Tidal pioneer floats out to make room for optimized sibling
Scotrenewables Tidal Power has started working on the removal of its record-breaking SR2000 tidal power turbine from the test berth in Scottish waters ahead of site preparations for commercial production model – the SR2 -2000.
The SR2000’s withdrawal from service at the European Marine Energy Centre (EMEC) follows a record-breaking year of testing which saw it generate more than 3GWh of renewable electricity.
The same grid-connected test berth at EMEC’s Fall of Warness test site will welcome Scotrenewables’ optimized 2MW floating tidal turbine most likely in early 2020, following its launch scheduled for the next year.
The already trialed device, however, could in the meantime be re-deployed at some other site, not necessarily in the UK, according to Andrew Scott, the Chief Executive Officer of Scotrenewables.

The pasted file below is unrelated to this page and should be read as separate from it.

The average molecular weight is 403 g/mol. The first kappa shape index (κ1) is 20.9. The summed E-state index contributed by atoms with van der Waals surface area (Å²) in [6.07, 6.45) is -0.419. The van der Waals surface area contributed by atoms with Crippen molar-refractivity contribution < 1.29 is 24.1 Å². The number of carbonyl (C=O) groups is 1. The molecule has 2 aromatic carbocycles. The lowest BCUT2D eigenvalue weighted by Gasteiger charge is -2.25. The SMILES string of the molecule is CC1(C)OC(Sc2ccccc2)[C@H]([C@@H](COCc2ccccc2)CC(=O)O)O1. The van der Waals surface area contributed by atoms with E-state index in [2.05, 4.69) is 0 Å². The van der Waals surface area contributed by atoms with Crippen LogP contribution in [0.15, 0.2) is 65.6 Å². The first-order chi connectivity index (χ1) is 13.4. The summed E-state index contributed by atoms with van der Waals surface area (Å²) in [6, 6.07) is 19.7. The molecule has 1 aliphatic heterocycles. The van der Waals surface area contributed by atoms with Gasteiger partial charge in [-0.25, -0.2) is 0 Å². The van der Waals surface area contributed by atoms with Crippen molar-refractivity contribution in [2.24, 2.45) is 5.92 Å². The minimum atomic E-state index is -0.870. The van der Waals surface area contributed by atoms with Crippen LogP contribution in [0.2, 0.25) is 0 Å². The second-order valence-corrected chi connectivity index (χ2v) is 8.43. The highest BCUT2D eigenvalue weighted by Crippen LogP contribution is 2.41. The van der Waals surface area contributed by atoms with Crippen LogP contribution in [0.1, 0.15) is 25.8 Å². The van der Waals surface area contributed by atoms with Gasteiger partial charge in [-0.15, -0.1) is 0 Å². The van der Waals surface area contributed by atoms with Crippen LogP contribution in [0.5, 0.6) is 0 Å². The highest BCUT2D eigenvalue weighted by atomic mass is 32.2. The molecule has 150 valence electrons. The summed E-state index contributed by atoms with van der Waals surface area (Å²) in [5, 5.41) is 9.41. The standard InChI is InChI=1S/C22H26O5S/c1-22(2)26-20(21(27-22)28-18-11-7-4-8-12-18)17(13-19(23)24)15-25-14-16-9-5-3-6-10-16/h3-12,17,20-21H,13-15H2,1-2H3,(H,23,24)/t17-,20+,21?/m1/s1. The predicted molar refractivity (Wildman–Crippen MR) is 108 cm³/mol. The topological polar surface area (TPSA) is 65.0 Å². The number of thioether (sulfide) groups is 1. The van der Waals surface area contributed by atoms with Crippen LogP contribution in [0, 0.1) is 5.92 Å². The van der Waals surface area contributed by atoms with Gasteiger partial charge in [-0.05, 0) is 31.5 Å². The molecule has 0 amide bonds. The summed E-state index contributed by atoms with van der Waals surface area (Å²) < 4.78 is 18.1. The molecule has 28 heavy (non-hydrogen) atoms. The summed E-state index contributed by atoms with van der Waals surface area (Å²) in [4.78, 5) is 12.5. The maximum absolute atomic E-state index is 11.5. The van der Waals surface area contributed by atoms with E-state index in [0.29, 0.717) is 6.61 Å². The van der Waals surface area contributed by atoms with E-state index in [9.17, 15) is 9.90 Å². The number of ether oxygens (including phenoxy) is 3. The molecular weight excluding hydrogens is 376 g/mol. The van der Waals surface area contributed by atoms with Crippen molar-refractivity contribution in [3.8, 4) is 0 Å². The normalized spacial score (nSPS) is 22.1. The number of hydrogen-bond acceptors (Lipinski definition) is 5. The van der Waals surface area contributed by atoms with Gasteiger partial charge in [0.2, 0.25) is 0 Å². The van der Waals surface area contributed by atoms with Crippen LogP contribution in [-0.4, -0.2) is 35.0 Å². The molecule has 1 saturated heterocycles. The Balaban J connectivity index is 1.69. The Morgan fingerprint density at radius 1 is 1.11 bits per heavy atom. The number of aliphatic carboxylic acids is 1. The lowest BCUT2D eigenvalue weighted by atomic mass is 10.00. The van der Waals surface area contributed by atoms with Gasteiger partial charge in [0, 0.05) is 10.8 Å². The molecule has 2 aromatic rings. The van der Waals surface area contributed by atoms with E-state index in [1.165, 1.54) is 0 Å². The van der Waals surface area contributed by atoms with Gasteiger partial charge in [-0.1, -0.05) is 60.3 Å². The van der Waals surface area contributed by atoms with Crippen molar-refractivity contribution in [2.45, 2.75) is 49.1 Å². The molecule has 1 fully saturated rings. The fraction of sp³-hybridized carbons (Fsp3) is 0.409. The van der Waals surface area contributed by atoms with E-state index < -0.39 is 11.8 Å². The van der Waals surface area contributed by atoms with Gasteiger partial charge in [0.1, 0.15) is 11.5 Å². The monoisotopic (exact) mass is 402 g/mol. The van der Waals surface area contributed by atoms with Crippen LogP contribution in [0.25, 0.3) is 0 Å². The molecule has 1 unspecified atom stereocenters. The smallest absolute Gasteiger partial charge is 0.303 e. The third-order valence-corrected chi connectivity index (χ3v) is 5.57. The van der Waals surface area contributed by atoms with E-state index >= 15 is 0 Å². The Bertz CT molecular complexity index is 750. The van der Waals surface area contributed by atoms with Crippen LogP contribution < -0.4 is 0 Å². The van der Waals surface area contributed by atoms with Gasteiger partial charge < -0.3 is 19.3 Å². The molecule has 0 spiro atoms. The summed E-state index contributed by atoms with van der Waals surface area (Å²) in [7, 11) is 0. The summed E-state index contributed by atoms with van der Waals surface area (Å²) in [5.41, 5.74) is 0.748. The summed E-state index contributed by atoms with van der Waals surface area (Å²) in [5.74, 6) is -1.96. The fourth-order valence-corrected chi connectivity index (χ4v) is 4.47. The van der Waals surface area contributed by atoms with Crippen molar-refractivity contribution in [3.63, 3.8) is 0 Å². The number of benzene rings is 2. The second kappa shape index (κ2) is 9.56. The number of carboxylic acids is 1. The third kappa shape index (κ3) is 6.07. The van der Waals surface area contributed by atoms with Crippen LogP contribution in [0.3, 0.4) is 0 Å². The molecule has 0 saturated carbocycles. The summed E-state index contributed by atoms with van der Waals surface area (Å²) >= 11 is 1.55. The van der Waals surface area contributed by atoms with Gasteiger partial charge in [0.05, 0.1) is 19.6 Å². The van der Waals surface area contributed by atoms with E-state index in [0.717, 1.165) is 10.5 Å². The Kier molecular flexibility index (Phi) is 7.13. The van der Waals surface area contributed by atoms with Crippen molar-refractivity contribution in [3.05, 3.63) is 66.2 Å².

“The last 12 months have provided unrivalled validation of our engineering and, more importantly, our low cost, low risk solution for tidal stream energy.
“Having completed the engineering designs for the SR2-2000, we are now preparing for the build and installation phase – this will see the new, optimized unit installed at EMEC. As such, we need to start preparing the site for that installation and concentrate our resources on the build.
“Our priority now is to ensure we build on this success with the delivery of our next generation turbine, which is supported by EU Horizon2020 funding under the FloTEC project,” said Scott.
Commenting on the future of the SR2000, Scott confirmed the company is in discussions with a number of interested parties on the potential to re-deploy the turbine at other sites internationally.
The technology has been under continuous engineering development, including testing of scaled systems in both tank conditions and open ocean environments, since the company was founded in Orkney in 2002.
More recently, Scotrenewables has been selected by the European Commission to lead on the engineering and delivery of an improved model of the SR2000 machine, the SR2-2000. Leveraging £7 million Horizon 2020 funding, the Scottish company is leading an industrial consortium to optimize the technology under the FloTEC project.